Private roles in enhancing Multi-Level Governance: China's “Internet + ” national strategy

AuthorYijia Jing,Danyao Li
Date01 April 2019
Published date01 April 2019
Subject MatterSpecial Issue Articles
Special Issue: Multi-Level Governance in China
Private roles in enhancing
Multi-Level Governance:
China’s ‘‘Internet + ’’
national strategy
Yijia Jing
School of International Relations and Public Affairs,
Fudan University, China
Danyao Li
School of Public and Environmental Affairs,
Indiana University, IN, USA
Multi-Level Governance engages players from multiple levels of governments and multi-
ple sectors for better governance results. This paper argues that private actors may
take a collaborative governance approach to facilitate intergovernmental policy making
and implementation. Specifically, the rise of private sector economy in China has engen-
dered interests and opportunities for resourceful private actors to link fragmented
intergovernmental policy system. Using China’s ‘‘Internet + ’’ national strategy as a
case, the paper finds that internet firms, by adopting collaborative strategies like
mediating, brokering, leveraging, and coordinating, contributed significantly to a
concerted and swift process of intergovernmental policy making and implementation.
Individual, industrial, institutional, and global factors together induced such unusual
private activeness. The paper offers evidence of China’s Multi-Level Governance prac-
tices and identifies an organic linkage in the formation and functioning of Multi-Level
Collaborative governance, China, collaborative governance, intergovernmental rela-
tions, Internet +, Multi-Level Governance
Public Policy and Administration
2019, Vol. 34(2) 144–164
!The Author(s) 2018
Article reuse guidelines:
DOI: 10.1177/0952076718764012
Corresponding author:
Yijia Jing, School of International Relations and Public Affairs, Fudan University, 811 Wenke Bldg, 220 Handan
Rd, Shanghai 200433, China.
The concept of Multi-Level Governance (MLG) emerged in the European Union
(EU) context as an approach to understand policy making in the EU (Hooghe and
Marks, 2001, 2003; Marks, 1992, 1993). MLG refers to the simultaneous activation
of governmental and non-governmental actors at various jurisdictional levels
(Piattoni, 2010: 250), capturing the increasing need to enable multiple actors to
collectively handle complex public af‌fairs (Pierre and Peters, 2000). The popularity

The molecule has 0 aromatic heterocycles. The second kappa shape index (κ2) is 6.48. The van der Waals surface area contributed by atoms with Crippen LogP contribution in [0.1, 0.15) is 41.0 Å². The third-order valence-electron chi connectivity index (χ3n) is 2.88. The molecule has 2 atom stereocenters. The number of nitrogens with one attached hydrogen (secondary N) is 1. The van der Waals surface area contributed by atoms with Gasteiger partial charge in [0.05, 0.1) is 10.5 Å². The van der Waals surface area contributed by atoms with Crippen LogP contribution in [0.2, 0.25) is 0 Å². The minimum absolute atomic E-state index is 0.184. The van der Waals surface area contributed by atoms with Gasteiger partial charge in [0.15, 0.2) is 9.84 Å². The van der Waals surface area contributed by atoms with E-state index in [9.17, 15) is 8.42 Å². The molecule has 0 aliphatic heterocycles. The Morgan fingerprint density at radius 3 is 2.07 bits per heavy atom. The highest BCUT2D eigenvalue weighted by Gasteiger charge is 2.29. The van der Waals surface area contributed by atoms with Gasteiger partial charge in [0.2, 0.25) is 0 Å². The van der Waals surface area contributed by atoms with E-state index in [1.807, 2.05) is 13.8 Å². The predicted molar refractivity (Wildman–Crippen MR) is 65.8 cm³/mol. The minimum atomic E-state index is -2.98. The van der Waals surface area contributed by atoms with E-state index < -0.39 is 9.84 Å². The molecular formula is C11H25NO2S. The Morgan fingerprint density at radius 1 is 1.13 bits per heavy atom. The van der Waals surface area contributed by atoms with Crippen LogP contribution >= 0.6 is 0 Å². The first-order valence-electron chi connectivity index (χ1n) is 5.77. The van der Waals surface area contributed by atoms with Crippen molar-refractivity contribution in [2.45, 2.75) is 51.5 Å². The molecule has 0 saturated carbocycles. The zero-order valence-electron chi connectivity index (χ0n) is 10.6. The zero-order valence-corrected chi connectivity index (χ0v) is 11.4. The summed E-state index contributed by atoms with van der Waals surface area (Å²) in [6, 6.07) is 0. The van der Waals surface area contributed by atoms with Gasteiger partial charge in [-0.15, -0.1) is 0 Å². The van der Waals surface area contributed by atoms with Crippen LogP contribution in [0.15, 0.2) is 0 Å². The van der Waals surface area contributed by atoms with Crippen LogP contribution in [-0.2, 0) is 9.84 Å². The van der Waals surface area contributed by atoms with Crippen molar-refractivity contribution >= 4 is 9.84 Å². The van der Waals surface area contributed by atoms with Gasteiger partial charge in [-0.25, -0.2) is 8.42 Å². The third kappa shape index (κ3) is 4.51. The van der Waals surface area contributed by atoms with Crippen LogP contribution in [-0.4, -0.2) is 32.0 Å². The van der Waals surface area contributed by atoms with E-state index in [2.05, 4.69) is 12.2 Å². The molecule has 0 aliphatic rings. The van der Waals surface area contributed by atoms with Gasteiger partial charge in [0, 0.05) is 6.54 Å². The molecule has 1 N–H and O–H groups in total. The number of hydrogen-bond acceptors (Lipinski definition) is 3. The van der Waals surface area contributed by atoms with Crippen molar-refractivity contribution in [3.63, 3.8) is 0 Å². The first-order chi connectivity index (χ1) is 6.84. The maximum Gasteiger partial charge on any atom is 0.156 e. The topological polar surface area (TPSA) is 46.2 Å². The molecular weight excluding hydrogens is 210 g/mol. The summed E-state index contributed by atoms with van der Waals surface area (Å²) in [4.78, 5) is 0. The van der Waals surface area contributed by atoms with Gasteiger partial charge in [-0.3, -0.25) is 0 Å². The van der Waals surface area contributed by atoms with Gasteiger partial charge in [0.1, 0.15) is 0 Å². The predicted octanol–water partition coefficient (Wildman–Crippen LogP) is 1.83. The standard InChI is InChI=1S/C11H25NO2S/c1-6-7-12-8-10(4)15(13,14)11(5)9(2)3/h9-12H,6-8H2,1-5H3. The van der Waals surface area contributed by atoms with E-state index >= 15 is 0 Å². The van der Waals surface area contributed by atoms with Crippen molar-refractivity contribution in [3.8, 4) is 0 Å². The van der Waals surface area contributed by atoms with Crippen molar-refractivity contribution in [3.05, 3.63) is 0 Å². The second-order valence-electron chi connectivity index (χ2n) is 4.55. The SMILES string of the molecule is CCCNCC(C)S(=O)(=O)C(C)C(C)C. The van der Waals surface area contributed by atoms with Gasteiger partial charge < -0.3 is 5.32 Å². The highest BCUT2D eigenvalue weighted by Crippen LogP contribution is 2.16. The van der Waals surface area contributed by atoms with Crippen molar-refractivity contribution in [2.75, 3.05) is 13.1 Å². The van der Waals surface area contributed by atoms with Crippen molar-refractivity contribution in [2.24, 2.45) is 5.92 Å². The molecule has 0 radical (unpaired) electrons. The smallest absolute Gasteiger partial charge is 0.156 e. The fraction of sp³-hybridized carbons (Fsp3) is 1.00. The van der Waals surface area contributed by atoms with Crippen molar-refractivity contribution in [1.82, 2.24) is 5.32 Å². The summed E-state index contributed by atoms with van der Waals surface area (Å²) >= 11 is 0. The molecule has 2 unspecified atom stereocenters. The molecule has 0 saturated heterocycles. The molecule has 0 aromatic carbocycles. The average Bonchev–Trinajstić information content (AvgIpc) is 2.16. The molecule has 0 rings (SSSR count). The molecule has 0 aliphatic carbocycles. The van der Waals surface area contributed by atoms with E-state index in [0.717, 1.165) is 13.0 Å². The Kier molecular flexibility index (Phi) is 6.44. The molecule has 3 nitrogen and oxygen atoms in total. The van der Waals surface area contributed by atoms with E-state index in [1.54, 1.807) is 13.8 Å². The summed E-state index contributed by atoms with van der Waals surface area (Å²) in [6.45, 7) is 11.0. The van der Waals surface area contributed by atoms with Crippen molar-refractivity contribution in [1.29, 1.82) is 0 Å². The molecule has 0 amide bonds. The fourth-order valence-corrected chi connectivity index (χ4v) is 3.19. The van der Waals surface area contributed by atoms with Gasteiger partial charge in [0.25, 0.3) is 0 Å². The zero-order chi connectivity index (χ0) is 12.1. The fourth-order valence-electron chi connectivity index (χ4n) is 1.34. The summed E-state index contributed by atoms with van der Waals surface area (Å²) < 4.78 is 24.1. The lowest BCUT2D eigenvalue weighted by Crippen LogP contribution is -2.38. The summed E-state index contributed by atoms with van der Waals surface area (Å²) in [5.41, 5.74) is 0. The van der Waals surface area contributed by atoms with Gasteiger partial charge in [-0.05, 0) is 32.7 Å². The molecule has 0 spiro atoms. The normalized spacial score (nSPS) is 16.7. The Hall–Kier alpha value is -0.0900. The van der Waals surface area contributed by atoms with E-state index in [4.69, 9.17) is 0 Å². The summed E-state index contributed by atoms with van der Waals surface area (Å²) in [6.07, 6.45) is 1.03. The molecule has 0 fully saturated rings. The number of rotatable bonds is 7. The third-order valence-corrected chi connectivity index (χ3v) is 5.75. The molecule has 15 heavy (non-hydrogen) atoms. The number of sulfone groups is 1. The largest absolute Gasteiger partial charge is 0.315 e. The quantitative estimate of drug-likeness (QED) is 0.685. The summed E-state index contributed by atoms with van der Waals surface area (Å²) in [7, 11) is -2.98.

of MLG in the EU ref‌lects the new complexities of local, national, and regional
issues due to the creation of a supernational layer of actors by European integra-
tion (Kassim, 2015; Schout and Mijs, 2015; Van Zimmeren et al., 2015; Zito, 2015).
Ef‌forts have been made to apply the lens of MLG to other contexts like the United
States and China (Hensengerth, 2015; Ongaro et al., 2010, 2011).
Nonetheless, there is a worry that MLG is ultimately descriptive and is an
umbrella notion rather than a theory (Ongaro, 2015). The multiple missing linkages
of MLG may limit its analytical power and its capacity to make causal arguments.
Most notably, while the ef‌fectiveness of MLG hinges on a conf‌luence of intergov-
ernmental and intersectoral collaboration, there is a lack of analysis how the ver-
tical and horizontal modes of governance may empower instead of constraining
each other. Specif‌ically, while reform tides like New Public Management have
enlarged the participation of private actors in public af‌fairs governance (Savas,
2000), there is a vacuum of knowledge about the consequences of such participa-
tion on the process of intergovernmental policy making.
The core research question of this study is thus to analyze how private actors
may improve MLG in its vertical aspect. Literature on collaborative governance
has rich discussions of its empowering ef‌fects as governments acquire external
capacities like information, productivities, resources, and even legitimacy
(Donahue and Zeckhauser, 2011; Kettl, 1993), yet fails to explicitly explore how
external actors may link and glue governments of multiple layers. This is largely
due to the inclination of current collaboration research to view government as a
unit or a group/network of horizontal actors, failing to recognize the intergovern-
mental nature of the issues and the corresponding structural attributes of the
involved governments. Consequently, an exploration that introduces multi-level
governments into collaborative governance and analyze how collaboration may
enhance intergovernmental policy making and implementation may disclose one
organic linkage within the MLG framework. This is especially important due to the
increasing governance role played by private actors, which may consciously take
strategies to facilitate smooth intergovernmental processes.
China provides an intriguing context to explore this question. The public sector
of China has a long chain of command and control, with f‌ive formal levels of
government (central, provincial, municipal, county, and township). Although
there is no supernational layer like the EU, decentralization reforms since 1978
have unleashed the power of local government and created giant local economies.
Decentralization in the economic sector has to produce fragmentation that calls
Jing and Li 145

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